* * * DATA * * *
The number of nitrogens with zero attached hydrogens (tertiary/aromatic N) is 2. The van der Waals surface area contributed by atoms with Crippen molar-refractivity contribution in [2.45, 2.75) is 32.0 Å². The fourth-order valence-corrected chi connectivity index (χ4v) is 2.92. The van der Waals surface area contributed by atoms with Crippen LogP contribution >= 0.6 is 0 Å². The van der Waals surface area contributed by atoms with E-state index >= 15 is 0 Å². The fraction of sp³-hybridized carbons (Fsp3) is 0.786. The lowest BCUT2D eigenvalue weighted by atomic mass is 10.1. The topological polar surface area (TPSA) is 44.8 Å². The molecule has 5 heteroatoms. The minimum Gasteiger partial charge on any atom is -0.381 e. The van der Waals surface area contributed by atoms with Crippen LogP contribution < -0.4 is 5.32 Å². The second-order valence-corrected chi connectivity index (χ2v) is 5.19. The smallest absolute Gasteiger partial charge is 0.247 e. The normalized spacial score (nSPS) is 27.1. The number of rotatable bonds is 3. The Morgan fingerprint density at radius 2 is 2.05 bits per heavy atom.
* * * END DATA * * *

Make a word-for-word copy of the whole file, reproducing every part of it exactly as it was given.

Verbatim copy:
The number of nitrogens with zero attached hydrogens (tertiary/aromatic N) is 2. The van der Waals surface area contributed by atoms with Crippen molar-refractivity contribution in [2.45, 2.75) is 32.0 Å². The fourth-order valence-corrected chi connectivity index (χ4v) is 2.92. The van der Waals surface area contributed by atoms with Crippen LogP contribution >= 0.6 is 0 Å². The van der Waals surface area contributed by atoms with E-state index >= 15 is 0 Å². The fraction of sp³-hybridized carbons (Fsp3) is 0.786. The lowest BCUT2D eigenvalue weighted by atomic mass is 10.1. The topological polar surface area (TPSA) is 44.8 Å². The molecule has 5 heteroatoms. The minimum Gasteiger partial charge on any atom is -0.381 e. The van der Waals surface area contributed by atoms with Crippen LogP contribution < -0.4 is 5.32 Å². The second-order valence-corrected chi connectivity index (χ2v) is 5.19. The smallest absolute Gasteiger partial charge is 0.247 e. The normalized spacial score (nSPS) is 27.1. The number of rotatable bonds is 3. The Morgan fingerprint density at radius 2 is 2.05 bits per heavy atom.